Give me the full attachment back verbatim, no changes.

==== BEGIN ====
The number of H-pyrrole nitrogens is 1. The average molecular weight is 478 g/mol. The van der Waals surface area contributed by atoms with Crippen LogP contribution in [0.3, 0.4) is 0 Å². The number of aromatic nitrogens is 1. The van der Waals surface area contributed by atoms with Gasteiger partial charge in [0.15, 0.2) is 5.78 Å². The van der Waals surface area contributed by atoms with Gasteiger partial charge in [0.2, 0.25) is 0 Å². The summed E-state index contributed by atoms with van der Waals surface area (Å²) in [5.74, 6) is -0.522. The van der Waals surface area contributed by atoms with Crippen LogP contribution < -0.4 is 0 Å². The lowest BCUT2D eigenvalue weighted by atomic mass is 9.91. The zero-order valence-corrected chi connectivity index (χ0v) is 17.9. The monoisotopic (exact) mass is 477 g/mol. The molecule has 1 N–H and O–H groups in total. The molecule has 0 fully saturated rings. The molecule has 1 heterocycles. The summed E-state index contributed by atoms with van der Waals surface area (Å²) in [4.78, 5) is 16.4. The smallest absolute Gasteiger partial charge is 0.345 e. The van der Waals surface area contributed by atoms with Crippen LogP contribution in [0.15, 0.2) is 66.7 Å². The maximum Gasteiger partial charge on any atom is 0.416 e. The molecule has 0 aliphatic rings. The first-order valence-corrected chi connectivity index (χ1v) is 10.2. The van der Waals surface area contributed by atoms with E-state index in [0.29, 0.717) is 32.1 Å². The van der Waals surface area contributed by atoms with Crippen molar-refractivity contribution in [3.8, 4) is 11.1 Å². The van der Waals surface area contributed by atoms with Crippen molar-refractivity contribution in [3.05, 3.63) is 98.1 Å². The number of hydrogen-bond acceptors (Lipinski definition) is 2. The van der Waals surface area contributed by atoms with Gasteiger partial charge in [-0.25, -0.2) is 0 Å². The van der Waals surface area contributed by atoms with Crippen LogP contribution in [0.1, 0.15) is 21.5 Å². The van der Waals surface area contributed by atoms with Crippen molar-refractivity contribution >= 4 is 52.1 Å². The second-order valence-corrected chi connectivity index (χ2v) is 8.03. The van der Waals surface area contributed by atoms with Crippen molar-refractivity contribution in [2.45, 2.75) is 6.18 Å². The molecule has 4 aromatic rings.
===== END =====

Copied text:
The number of H-pyrrole nitrogens is 1. The average molecular weight is 478 g/mol. The van der Waals surface area contributed by atoms with Crippen LogP contribution in [0.3, 0.4) is 0 Å². The number of aromatic nitrogens is 1. The van der Waals surface area contributed by atoms with Gasteiger partial charge in [0.15, 0.2) is 5.78 Å². The van der Waals surface area contributed by atoms with Gasteiger partial charge in [0.2, 0.25) is 0 Å². The summed E-state index contributed by atoms with van der Waals surface area (Å²) in [5.74, 6) is -0.522. The van der Waals surface area contributed by atoms with Crippen LogP contribution < -0.4 is 0 Å². The lowest BCUT2D eigenvalue weighted by atomic mass is 9.91. The zero-order valence-corrected chi connectivity index (χ0v) is 17.9. The monoisotopic (exact) mass is 477 g/mol. The molecule has 1 N–H and O–H groups in total. The molecule has 0 fully saturated rings. The molecule has 1 heterocycles. The summed E-state index contributed by atoms with van der Waals surface area (Å²) in [4.78, 5) is 16.4. The smallest absolute Gasteiger partial charge is 0.345 e. The van der Waals surface area contributed by atoms with Crippen LogP contribution in [0.15, 0.2) is 66.7 Å². The maximum Gasteiger partial charge on any atom is 0.416 e. The molecule has 0 aliphatic rings. The first-order valence-corrected chi connectivity index (χ1v) is 10.2. The van der Waals surface area contributed by atoms with E-state index in [0.29, 0.717) is 32.1 Å². The van der Waals surface area contributed by atoms with Crippen molar-refractivity contribution in [3.8, 4) is 11.1 Å². The van der Waals surface area contributed by atoms with Crippen molar-refractivity contribution in [3.05, 3.63) is 98.1 Å². The number of hydrogen-bond acceptors (Lipinski definition) is 2. The van der Waals surface area contributed by atoms with Gasteiger partial charge in [-0.25, -0.2) is 0 Å². The van der Waals surface area contributed by atoms with Crippen LogP contribution in [0.1, 0.15) is 21.5 Å². The van der Waals surface area contributed by atoms with Crippen molar-refractivity contribution >= 4 is 52.1 Å². The second-order valence-corrected chi connectivity index (χ2v) is 8.03. The van der Waals surface area contributed by atoms with Crippen molar-refractivity contribution in [2.45, 2.75) is 6.18 Å². The molecule has 4 aromatic rings.